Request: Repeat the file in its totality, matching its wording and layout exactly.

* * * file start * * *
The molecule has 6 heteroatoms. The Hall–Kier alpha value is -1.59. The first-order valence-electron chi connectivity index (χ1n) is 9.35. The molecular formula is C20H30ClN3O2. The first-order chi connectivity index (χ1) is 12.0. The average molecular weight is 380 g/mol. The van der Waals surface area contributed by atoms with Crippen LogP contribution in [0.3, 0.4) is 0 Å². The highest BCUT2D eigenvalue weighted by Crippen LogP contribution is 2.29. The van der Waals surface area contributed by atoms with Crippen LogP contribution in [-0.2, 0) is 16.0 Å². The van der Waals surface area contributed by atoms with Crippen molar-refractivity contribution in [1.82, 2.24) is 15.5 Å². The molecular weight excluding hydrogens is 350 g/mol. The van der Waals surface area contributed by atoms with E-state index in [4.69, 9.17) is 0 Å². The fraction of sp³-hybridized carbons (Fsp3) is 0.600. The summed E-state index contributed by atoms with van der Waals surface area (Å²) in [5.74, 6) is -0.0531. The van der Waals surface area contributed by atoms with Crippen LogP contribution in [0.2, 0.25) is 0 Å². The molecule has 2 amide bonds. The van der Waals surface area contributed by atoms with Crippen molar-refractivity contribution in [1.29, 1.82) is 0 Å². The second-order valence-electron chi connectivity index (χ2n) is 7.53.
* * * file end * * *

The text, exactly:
The molecule has 6 heteroatoms. The Hall–Kier alpha value is -1.59. The first-order valence-electron chi connectivity index (χ1n) is 9.35. The molecular formula is C20H30ClN3O2. The first-order chi connectivity index (χ1) is 12.0. The average molecular weight is 380 g/mol. The van der Waals surface area contributed by atoms with Crippen LogP contribution in [0.3, 0.4) is 0 Å². The highest BCUT2D eigenvalue weighted by Crippen LogP contribution is 2.29. The van der Waals surface area contributed by atoms with Crippen LogP contribution in [-0.2, 0) is 16.0 Å². The van der Waals surface area contributed by atoms with Crippen molar-refractivity contribution in [1.82, 2.24) is 15.5 Å². The molecular weight excluding hydrogens is 350 g/mol. The van der Waals surface area contributed by atoms with E-state index in [4.69, 9.17) is 0 Å². The fraction of sp³-hybridized carbons (Fsp3) is 0.600. The summed E-state index contributed by atoms with van der Waals surface area (Å²) in [5.74, 6) is -0.0531. The van der Waals surface area contributed by atoms with Crippen LogP contribution in [0.2, 0.25) is 0 Å². The molecule has 2 amide bonds. The van der Waals surface area contributed by atoms with Crippen molar-refractivity contribution in [1.29, 1.82) is 0 Å². The second-order valence-electron chi connectivity index (χ2n) is 7.53.